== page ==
Better still, bring sheet music of Stravinsky with you in your suitcase, play that most difficult violin piece, and tell the story attributed to him: “I don’t want the sound of someone playing this passage, I want the sound of someone trying to play it.”   Spontaneous humility and unpracticed sincerity might win back the respect you lost with the self-depiction of your omnipotence. 

But perhaps I err. You know we southerners have issues of our own. So if my perceptions are upside-down, like my pineapple cake, then might it be possible for me to take pupilage with you and learn the intricacies of your world-striding success and storytelling.

Still eager? Good! Now that your bags are packed, come on down, jump over your own fences, come inside, embrace southern culture. Oh, Ben. You might just realize that when we starkly see and acknowledge the layers of opinion, entitlement, pride, and inflation in ourselves, we are closer to clearing them away and being free than those who denounce and call for their eradication in others.  So we welcome you in advance to our gentle honesty and humble kitchens. You may not lose weight during your southern sojourn, given our delicious fare, but you may trim that profile. If you’re open to it, you’ll feel the connection. We look forward to saying, “Y’all come back!”

Media Asset Creation: Week 3 Comment on Rosetta Cash's blog

A giant congratulations!  Well done and well deserved!   I hope you will keep your blog going after we graduate so we can keep up with your career.  I also can completely understand that writing out speaker’s notes for a presentation when you usually present from the bullets on the slide could make for a different presenting experience.   Your attitude is, typically for you, one that will bring you success and make the Zander’s proud!  Can’t wait to see what you put together for us on Wednesday!

Rosetta's Post:
This past weekend I attended the ASCAC (Association for the Study of Classical African Civilizations) Midwest Regional Conference at Kent State University in Kent, Ohio. The board of the international organization met during this conference and I took the opportunity to address the group. The board reviews and selects those who will present at the conference. I explained my assignment and they agreed to allow me to make a presentation of my proposal to present at the 29th Annual International ASCAC Conference, which will also be at Kent State University, March 22-25, 2012. I created a Prezi presentation to give them a brief overview of the EMDT program and the CBR project. I had the presentation of my proposal videotaped. After I concluded my presentation they voted and I was given approval to present my work at the conference in March 2012.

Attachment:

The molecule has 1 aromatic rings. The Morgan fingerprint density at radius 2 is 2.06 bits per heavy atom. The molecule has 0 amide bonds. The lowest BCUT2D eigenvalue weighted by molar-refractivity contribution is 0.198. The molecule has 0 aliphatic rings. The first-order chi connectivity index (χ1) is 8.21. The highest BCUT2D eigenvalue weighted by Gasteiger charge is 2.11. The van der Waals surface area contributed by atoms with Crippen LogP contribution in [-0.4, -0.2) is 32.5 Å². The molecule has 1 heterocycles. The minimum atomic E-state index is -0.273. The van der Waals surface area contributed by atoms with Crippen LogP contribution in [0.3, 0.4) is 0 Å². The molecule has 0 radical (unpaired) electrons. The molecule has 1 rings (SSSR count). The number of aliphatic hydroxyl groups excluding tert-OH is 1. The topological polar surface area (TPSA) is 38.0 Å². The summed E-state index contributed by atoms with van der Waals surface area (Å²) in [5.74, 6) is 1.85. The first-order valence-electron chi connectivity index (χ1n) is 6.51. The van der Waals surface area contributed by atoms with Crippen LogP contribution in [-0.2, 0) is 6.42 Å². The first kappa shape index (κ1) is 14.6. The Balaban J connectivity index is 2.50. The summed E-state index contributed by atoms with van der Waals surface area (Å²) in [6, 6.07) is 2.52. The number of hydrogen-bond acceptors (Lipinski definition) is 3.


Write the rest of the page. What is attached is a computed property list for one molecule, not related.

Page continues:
I will make some revisions to the proposal presentation and expand on it for the formal presentation in March. Much of the process is already laid out in the Prezi. I need to add the results of the Phases, my conclusions and reflections. What I am finding challenging is writing the speakers notes for the presentation. I usually make sure that the bullet points are listed in the PowerPoint or Prezi and then I speak to those points. I don't write out what I am going to say. Well, I love challenges, so let me get cracking and create my speakers notes. 

Media Asset Creation: Week 3 Comment on Marc Hunt's blog

Marc, I agree with you and Rosetta who found the “white sheets” to be very inventive and a great way to re-tool the “instructor-learner” relationship.   However, giving “white sheets” to my students and telling them they could write whatever they wanted on it would produce a bunch of, well, white sheets.  While perhaps a blank slate works well for accomplished and suppressed musicians, my younger students would do much better with an evaluation form with questions (like yours) which could get them thinking and evaluating.  Your form generates lots of ideas for me.  Thanks!

Marc's Post:
I have found that "The Art of Possibility" has been an interesting  read and also a fast one.
This week I enjoyed hearing about the 'White Sheets" the author would give to the orchestra as a way for them to critique him and also communicate their needs. I found this part of the book to directly relate to the ADDIE model we have studied through the EMDT program. I have always put value into the evaluation and and have began to use this method in my class as well. During the year when the students are given progress reports or final quarterly grades, I allow them to also grade me and give me ideas on how I can improve what we covered.
Here is the form I have given my students after the first 5 weeks of school: